Aircraft to board, mines deep down below the surface of the earth and artificial lightning – the Deutsche Museum (German Museum) in Munich explains science to visitors in a spectacular way. Bavarian Times provides you with all you need to know before visiting.
With its 66,000 square meters of exhibition space, the Deutsche Museum with its subsidiaries, is one of the largest scientific-technological museums in the world. The museum’s goal is to show scientific phenomena in a lively way.
Established in 1903, the museum has an immense collection of original exhibits. That is attractive: Every year, more than one million visitors come to the scientific museum which is located on the museum’s island on a former gravel bank of the Isar.
30,000 exhibits from more than 50 subject areas
30,000 exhibits from more than 50 subject areas make it difficult for visitors to make a selection. It is practically impossible to visit the entire museum in one day.
At the Deutsche Museum, a lot of emphasis is put on experiencing and touching: Visitors of the museum may climb through a long mine deep down below the museum, or board an aircraft.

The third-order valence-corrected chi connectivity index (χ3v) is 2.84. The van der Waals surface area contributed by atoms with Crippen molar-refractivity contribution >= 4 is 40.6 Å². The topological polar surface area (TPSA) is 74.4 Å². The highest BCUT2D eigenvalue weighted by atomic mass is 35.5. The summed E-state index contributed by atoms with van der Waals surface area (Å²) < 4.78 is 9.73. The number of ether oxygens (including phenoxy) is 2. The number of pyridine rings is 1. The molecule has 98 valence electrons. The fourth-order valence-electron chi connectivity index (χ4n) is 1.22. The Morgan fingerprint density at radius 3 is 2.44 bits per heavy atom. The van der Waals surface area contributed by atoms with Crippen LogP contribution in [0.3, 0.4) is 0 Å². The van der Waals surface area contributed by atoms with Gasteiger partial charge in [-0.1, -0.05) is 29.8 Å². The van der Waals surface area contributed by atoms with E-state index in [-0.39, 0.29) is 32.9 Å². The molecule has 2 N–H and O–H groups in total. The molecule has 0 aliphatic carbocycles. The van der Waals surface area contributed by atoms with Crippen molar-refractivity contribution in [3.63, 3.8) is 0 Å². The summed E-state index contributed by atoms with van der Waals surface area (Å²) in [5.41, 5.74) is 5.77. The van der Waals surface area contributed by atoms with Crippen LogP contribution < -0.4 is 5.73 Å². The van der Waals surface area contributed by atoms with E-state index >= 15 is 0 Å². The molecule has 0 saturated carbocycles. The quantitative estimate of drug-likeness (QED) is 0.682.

Touching and trying out
Another highlight is the department of power engineering. Here, courageous employees of the museum show visitors what happens when lightning is simulated using a million volt. And as always, visitors may push buttons, turn levers and switches and touch exhibits.
Admission and address
Admission fees: Day pass 11 Euro, reduced fee day pass 7 Euro; visitors, ages 6 to 15, 4 Euro; free admission for kids up to the age of 5. Address: Museumsinsel 1, 80538 Munich.
S-Bahn to Isartor stop or streetcar line 16 to Deutsches Museum stop. Parking is available at the Böhringer parking garage (Baaderstraße 6) or at Gasteig parking garage (Rosenheimer Straße 3). Going there by car, however, can generally not be recommended.
Daily from 9 a.m. to 5 p.m.; last admission at 4 p.m.; www.deutsches-museum.de